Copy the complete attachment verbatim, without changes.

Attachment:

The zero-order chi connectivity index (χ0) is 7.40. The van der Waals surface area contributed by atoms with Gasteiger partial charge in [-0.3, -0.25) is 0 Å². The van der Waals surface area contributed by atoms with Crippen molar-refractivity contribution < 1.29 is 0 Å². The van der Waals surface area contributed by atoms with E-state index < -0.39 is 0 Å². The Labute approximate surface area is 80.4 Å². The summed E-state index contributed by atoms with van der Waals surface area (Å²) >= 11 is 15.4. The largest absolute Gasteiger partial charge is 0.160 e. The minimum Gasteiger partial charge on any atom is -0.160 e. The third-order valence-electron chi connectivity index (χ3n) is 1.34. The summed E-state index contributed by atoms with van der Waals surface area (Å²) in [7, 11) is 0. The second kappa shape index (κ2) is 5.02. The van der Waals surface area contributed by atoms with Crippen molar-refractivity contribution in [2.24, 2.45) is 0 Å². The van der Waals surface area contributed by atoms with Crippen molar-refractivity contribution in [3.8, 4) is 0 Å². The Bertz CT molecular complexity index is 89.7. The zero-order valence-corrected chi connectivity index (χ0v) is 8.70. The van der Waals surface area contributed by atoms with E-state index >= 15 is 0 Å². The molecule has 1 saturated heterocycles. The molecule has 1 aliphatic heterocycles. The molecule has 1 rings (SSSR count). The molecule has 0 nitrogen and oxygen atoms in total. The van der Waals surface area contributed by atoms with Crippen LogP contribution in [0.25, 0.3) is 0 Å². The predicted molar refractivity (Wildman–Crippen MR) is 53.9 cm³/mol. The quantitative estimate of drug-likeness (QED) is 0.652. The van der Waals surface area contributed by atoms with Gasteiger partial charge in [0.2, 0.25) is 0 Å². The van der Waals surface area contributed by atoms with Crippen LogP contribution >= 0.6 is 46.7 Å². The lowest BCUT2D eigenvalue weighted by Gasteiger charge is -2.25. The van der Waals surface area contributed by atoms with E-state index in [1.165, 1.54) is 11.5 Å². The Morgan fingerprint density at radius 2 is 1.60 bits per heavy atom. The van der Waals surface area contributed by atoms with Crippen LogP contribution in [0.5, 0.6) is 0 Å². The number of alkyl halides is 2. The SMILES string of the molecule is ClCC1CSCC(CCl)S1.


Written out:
The zero-order chi connectivity index (χ0) is 7.40. The van der Waals surface area contributed by atoms with Gasteiger partial charge in [-0.3, -0.25) is 0 Å². The van der Waals surface area contributed by atoms with Crippen molar-refractivity contribution < 1.29 is 0 Å². The van der Waals surface area contributed by atoms with E-state index < -0.39 is 0 Å². The Labute approximate surface area is 80.4 Å². The summed E-state index contributed by atoms with van der Waals surface area (Å²) >= 11 is 15.4. The largest absolute Gasteiger partial charge is 0.160 e. The minimum Gasteiger partial charge on any atom is -0.160 e. The third-order valence-electron chi connectivity index (χ3n) is 1.34. The summed E-state index contributed by atoms with van der Waals surface area (Å²) in [7, 11) is 0. The second kappa shape index (κ2) is 5.02. The van der Waals surface area contributed by atoms with Crippen molar-refractivity contribution in [2.24, 2.45) is 0 Å². The van der Waals surface area contributed by atoms with Crippen molar-refractivity contribution in [3.8, 4) is 0 Å². The Bertz CT molecular complexity index is 89.7. The zero-order valence-corrected chi connectivity index (χ0v) is 8.70. The van der Waals surface area contributed by atoms with E-state index >= 15 is 0 Å². The molecule has 1 saturated heterocycles. The molecule has 1 aliphatic heterocycles. The molecule has 1 rings (SSSR count). The molecule has 0 nitrogen and oxygen atoms in total. The van der Waals surface area contributed by atoms with Crippen LogP contribution in [0.25, 0.3) is 0 Å². The predicted molar refractivity (Wildman–Crippen MR) is 53.9 cm³/mol. The quantitative estimate of drug-likeness (QED) is 0.652. The van der Waals surface area contributed by atoms with Gasteiger partial charge in [0.2, 0.25) is 0 Å². The van der Waals surface area contributed by atoms with Crippen LogP contribution >= 0.6 is 46.7 Å². The lowest BCUT2D eigenvalue weighted by Gasteiger charge is -2.25. The van der Waals surface area contributed by atoms with E-state index in [1.165, 1.54) is 11.5 Å². The Morgan fingerprint density at radius 2 is 1.60 bits per heavy atom. The van der Waals surface area contributed by atoms with Crippen LogP contribution in [0.5, 0.6) is 0 Å². The number of alkyl halides is 2. The SMILES string of the molecule is ClCC1CSCC(CCl)S1.